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Report: Home Assistants with ‘Moral AI’ Could Call Police on Owners

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CHARLIE NASH

The Daily Mail reported that home assistants could soon report their owners to the police for breaking the law based on a “Moral A.I.” system, if the ideas of academics in Europe are implemented.

The newspaper reported that academics at the University of Bergen in Norway discussed the idea of a “moral A.I.” for smart home assistants, like the Amazon Echo, Google Home, and Apple HomePod, during a conference.

Moral A.I. would reportedly make home assistants have to “decide whether to report their owners for breaking the law,” or whether to stay silent.

“This would let them to weigh-up whether to report illegal activity to the police, effectively putting millions of people under constant surveillance,” the Daily Mail explained, adding that Dr. Marija Slavkovik, who led the research, “suggested that digital assistants should possess an ethical awareness that simultaneously represents both the owner and the authorities — or, in the case of a minor, their parents.”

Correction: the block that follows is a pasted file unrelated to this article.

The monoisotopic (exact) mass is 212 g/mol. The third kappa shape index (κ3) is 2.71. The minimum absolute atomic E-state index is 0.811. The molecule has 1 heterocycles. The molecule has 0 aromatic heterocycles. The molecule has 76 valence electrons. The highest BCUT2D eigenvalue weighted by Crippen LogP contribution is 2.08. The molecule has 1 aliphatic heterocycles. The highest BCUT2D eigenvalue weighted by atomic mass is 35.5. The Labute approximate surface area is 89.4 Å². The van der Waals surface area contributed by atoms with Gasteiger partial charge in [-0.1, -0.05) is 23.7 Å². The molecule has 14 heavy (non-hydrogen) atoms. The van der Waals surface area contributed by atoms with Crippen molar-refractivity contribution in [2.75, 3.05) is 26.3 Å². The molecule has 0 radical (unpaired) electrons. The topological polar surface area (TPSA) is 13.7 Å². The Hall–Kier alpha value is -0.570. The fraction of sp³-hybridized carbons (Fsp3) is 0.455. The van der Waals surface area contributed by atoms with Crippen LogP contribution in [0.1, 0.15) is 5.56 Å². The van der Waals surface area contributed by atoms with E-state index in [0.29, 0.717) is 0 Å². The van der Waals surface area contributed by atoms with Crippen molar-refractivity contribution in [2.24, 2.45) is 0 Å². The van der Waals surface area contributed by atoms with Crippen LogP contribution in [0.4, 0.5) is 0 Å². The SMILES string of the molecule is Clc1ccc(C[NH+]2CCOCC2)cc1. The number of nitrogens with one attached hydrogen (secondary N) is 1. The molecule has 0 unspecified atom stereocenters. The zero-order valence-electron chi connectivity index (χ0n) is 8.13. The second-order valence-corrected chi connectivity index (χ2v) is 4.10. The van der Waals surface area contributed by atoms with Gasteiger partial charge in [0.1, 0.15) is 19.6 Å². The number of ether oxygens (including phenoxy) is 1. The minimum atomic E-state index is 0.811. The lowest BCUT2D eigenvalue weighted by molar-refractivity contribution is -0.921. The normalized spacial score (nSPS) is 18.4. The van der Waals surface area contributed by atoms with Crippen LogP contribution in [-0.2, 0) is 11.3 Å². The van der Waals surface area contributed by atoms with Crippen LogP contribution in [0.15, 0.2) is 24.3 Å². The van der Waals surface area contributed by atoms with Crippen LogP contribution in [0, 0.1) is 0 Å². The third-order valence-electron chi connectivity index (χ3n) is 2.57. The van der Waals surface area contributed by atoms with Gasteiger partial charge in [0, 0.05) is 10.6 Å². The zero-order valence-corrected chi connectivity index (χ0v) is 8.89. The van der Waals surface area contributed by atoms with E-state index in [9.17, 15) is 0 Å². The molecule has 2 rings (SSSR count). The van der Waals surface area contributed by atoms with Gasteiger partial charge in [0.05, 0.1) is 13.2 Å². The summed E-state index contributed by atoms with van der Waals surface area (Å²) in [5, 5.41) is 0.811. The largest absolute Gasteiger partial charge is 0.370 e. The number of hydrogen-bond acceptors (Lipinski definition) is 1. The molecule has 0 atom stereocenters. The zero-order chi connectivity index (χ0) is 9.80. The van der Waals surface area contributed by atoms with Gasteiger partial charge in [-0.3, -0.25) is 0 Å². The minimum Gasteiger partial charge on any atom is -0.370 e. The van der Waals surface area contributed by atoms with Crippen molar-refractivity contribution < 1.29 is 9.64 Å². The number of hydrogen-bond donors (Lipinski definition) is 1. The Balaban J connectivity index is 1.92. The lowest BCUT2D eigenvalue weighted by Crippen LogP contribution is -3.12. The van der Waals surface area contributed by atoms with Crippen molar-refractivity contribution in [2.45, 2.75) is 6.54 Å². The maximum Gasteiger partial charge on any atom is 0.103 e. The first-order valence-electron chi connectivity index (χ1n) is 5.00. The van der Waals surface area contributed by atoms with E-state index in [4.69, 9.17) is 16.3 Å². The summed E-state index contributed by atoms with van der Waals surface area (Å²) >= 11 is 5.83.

“Devices would then have an internal ‘discussion’ about suspect behaviour, weighing up conflicting demands between the law and personal freedoms, before arriving at the ‘best’ course of action,” the Mail noted.

In an interview with the Mail, Slavkovik declared, “There is [already] an ethical conflict between people in one family, let alone between people and manufacturer, or shareholders of the manufacturer and programmers… If we want to avoid Orwellian outcomes it’s important that all stakeholders are identified and have a say, including when machines shouldn’t be able to listen in. Right now only the manufacturer decides.”

Home assistants, most notably Google Home and Amazon Echo devices, have been at the center of privacy and security concerns since their release.

Amazon Echo devices have been known to scare owners by randomly laughing, and telling one crying woman, “It’s going to be OK,” after she lost her job.

One Amazon Echo device even recorded a family’s conversation before sending it to a random contact, while an “error” granted a German man access to another user’s 1,700 voice recordings.

report last year also indicated that Amazon Echo devices can be hijacked.

This month, it was revealed that Google failed to disclose a “secret” microphone on its home security product Nest Secure.

The company’s failure to disclose the microphone was only discovered after Google announced that users “would now be able to use Google Assistant” on the security devices.

Charlie Nash is a reporter for Breitbart Tech. You can follow him on Twitter @MrNashington, or like his page at Facebook.

 

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